New Brunswick

Atlantic Lottery learned from GeoSweep flop, CEO says

The CEO of the Atlantic Lottery Corporation has told a legislative committee that the company has learned from its GeoSweep mistakes.

Investment in lottery company cost New Brunswick and Prince Edward Island taxpayers millions

Atlantic Lottery Corporation CEO Brent Scrimshaw told a legislative committee that the company is a better one since learning from the GeoSweep failure. (CBC)

The chief executive officer of the Atlantic Lottery Corp. has told a legislative committee that the company has learned from its GeoSweep mistakes.

But Brent Scrimshaw wasn't clear on exactly how those lessons would be applied in the future.

Scrimshaw spent almost two hours before the Crown corporations committee of the New Brunswick Legislature, taking questions about ALC's last three fiscal years.

That period includes the GeoSweep episode, in which the corporation invested millions in a U.K. company that developed the game.

The failed investment in GeoSweep cost New Brunswick and P.E.I. taxpayers $8.9 million. (CBC)

The game failed to capture the interest of gamblers in Atlantic Canada, and earlier this year ALC wrote off its $8.9 million investment in Geonomics, the company that developed GeoSweep.

That cost was passed on to taxpayers in New Brunswick and Prince Edward Island.

"We are a very different company. We are a better company," Scrimshaw said.

"We've grown not just as a result of Geonomics, but certainly that was an element in that growth."

Questioned by Green party leader David Coon about the fact only two of the four Atlantic governments that own ALC agreed to the investment, Scrimshaw suggested that was a key lesson.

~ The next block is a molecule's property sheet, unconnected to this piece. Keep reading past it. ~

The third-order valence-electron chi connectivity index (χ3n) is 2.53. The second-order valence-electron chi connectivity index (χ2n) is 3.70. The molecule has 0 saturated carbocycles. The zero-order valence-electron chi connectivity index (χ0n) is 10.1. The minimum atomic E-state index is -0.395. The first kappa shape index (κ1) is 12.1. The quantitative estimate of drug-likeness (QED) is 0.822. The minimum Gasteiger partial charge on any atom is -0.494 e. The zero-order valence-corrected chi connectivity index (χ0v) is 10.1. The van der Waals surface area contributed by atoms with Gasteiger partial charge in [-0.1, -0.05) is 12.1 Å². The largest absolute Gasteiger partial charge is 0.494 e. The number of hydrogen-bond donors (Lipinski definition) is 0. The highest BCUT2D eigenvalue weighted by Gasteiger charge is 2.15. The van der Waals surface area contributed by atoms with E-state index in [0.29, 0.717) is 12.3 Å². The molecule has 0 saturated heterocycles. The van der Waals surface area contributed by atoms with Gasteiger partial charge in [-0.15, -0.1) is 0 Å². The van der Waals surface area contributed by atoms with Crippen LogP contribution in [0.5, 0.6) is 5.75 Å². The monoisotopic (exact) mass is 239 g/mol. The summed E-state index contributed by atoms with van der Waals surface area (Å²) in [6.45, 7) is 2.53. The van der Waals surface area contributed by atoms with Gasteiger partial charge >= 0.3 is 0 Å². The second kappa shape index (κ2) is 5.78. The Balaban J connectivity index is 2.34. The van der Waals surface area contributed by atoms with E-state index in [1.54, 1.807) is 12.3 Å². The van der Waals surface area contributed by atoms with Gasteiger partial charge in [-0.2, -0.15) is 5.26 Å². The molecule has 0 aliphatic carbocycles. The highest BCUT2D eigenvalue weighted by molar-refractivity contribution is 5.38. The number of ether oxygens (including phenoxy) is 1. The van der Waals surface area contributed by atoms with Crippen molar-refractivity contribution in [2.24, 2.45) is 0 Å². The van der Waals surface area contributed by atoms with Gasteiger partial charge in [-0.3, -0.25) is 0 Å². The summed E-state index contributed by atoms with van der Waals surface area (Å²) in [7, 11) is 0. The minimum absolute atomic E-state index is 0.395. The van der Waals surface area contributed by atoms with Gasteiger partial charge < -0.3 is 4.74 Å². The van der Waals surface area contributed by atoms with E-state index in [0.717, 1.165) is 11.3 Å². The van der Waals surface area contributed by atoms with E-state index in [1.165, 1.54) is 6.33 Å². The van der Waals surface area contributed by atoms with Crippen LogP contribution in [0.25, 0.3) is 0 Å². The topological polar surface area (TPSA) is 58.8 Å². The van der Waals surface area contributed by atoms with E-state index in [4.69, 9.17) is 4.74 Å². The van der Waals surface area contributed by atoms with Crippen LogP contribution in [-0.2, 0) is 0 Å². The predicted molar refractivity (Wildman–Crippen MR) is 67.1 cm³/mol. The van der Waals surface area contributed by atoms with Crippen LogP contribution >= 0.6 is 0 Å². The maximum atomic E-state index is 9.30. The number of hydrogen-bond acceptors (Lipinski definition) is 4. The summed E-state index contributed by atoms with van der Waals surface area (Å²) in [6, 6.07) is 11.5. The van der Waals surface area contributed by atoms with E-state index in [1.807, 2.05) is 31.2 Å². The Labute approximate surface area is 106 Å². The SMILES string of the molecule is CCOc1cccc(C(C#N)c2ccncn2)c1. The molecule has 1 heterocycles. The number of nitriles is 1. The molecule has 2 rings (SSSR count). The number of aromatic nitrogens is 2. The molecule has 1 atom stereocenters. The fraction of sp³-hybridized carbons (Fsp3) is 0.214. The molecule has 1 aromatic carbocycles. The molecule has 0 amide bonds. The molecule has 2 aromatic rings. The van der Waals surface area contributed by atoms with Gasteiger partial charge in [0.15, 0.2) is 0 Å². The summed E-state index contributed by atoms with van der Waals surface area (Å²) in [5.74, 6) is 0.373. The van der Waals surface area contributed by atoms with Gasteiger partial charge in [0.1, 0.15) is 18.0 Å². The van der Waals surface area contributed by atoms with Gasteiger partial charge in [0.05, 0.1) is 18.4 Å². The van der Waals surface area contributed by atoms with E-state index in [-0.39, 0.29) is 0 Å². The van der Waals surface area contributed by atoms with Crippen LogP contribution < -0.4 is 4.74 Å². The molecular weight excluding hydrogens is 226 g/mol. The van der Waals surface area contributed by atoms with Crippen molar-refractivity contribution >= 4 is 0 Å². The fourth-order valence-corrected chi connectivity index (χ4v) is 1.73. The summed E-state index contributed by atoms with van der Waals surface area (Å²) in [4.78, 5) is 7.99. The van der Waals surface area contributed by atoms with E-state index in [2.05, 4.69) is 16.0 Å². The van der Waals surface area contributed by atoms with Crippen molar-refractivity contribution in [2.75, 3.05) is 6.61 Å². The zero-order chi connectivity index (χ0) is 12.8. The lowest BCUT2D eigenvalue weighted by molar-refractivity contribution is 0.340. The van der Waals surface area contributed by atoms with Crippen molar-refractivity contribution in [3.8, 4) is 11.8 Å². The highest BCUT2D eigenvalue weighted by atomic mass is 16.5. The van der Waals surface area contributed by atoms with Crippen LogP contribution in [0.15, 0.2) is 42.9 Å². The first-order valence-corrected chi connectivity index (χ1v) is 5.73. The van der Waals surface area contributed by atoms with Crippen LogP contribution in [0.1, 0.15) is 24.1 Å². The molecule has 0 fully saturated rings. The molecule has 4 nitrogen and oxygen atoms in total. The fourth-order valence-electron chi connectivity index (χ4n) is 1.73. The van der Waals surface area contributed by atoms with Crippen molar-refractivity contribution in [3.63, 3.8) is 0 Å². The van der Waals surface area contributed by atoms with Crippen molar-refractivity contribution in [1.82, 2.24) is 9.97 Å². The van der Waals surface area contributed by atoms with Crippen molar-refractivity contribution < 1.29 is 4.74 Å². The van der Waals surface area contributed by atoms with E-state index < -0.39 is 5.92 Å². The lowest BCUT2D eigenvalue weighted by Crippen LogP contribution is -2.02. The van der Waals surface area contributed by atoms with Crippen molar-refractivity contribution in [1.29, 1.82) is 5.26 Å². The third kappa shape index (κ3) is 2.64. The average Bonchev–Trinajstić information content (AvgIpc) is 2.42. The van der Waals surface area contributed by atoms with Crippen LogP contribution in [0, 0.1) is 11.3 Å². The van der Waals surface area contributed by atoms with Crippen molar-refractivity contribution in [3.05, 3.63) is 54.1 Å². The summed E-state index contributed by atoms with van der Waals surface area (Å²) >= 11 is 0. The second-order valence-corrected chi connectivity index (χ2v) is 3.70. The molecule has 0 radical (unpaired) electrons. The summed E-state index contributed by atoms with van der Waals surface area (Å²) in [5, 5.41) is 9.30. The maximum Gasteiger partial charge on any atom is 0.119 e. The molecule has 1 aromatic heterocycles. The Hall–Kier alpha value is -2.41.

"When you go forward with two out of four, your questions are fair ones," Scrimshaw told Coon. "We've seen the result that delivers when you have two, because you put two on the firing line."

The Atlantic Lottery Corporation spent nearly $2 million on advertising and promotion for the GeoSweep lottery game in the region. (CBC)

But the CEO told reporters after the hearing ALC would not necessarily apply a new four-province approval threshold to future investments.

"Clearly, definitely, [it's] preferable," he said. "I'm not prepared at this point to say that will be the level we always have to have."

N.B., P.E.I. took the loss

New Brunswick and Prince Edward Island each ended up with half of the $8.9 million on their books. Nova Scotia and Newfoundland and Labrador, which took a pass on the investment, lost nothing.

ALC is owned by all four Atlantic governments. Atlantic Lottery still owns its shares in Geonomics. It's a privately held company and so there are few potential buyers to whom ALC could sell the shares. ALC is required to keep them until next year.

Coon says ALC should require the approval of all four of its government owners before it launches new investments.

"I think it would be wise," Coon said.

"It's one way of providing checks and balances, when the Crown corporation is responsible to four ministers, rather than one."

CEO 'extremely disappointed'

Scrimshaw told the MLAs the corporation was "extremely disappointed with the results, but when I look at that versus the batting average of the company, I would hope you would keep that in context."

ALC hit its profit target of $368 million last year, despite writing off the GeoSweep investment.

He pointed out ALC hit its profit target of $368 million last year, despite GeoSweep.

Scrimshaw also defended the company's decision to take a chance on a new product because, he said, gamblers are increasingly demanding new games.

"We will continue to take informed, calculated risks in game design, development, and market launch," he said.

"This world is changing so quickly. Our players are looking for new products that are social, that are interactive."

Scrimshaw argued ALC wasn't alone in seeing the merits of GeoSweep.

It had been ranked as the third-best new product "on the planet" by the World Lottery Association in 2012, he said.

Comments

To encourage thoughtful and respectful conversations, first and last names will appear with each submission to CBC/Radio-Canada's online communities (except in children and youth-oriented communities). Pseudonyms will no longer be permitted.

By submitting a comment, you accept that CBC has the right to reproduce and publish that comment in whole or in part, in any manner CBC chooses. Please note that CBC does not endorse the opinions expressed in comments. Comments on this story are moderated according to our Submission Guidelines. Comments are welcome while open. We reserve the right to close comments at any time.

Become a CBC Member

Join the conversation  Create account

Already have an account?

now